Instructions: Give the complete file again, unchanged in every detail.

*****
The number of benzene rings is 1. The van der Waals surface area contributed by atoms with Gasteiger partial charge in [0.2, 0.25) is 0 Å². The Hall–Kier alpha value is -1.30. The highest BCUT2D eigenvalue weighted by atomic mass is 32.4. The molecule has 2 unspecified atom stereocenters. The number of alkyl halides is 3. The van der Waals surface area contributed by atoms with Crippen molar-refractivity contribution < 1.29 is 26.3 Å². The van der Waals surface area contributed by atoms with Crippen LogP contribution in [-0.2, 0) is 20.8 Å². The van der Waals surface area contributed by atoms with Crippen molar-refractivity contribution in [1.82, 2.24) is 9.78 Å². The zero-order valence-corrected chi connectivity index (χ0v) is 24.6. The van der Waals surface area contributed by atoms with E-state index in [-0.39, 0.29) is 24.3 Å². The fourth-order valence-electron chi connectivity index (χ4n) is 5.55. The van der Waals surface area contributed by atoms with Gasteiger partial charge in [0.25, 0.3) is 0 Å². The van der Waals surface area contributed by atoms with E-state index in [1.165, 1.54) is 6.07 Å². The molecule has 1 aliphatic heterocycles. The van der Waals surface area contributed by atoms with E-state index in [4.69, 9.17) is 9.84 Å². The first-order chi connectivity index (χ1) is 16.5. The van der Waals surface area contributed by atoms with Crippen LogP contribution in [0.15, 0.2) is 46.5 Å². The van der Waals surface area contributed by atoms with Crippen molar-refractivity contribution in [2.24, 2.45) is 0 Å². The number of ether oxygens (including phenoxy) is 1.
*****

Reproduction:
The number of benzene rings is 1. The van der Waals surface area contributed by atoms with Gasteiger partial charge in [0.2, 0.25) is 0 Å². The Hall–Kier alpha value is -1.30. The highest BCUT2D eigenvalue weighted by atomic mass is 32.4. The molecule has 2 unspecified atom stereocenters. The number of alkyl halides is 3. The van der Waals surface area contributed by atoms with Crippen molar-refractivity contribution < 1.29 is 26.3 Å². The van der Waals surface area contributed by atoms with Crippen LogP contribution in [-0.2, 0) is 20.8 Å². The van der Waals surface area contributed by atoms with Crippen molar-refractivity contribution in [1.82, 2.24) is 9.78 Å². The zero-order valence-corrected chi connectivity index (χ0v) is 24.6. The van der Waals surface area contributed by atoms with E-state index in [-0.39, 0.29) is 24.3 Å². The fourth-order valence-electron chi connectivity index (χ4n) is 5.55. The van der Waals surface area contributed by atoms with Gasteiger partial charge in [0.25, 0.3) is 0 Å². The van der Waals surface area contributed by atoms with E-state index in [1.165, 1.54) is 6.07 Å². The molecule has 1 aliphatic heterocycles. The van der Waals surface area contributed by atoms with E-state index in [4.69, 9.17) is 9.84 Å². The first-order chi connectivity index (χ1) is 16.5. The van der Waals surface area contributed by atoms with Crippen LogP contribution in [0.15, 0.2) is 46.5 Å². The van der Waals surface area contributed by atoms with Crippen molar-refractivity contribution in [2.24, 2.45) is 0 Å². The number of ether oxygens (including phenoxy) is 1.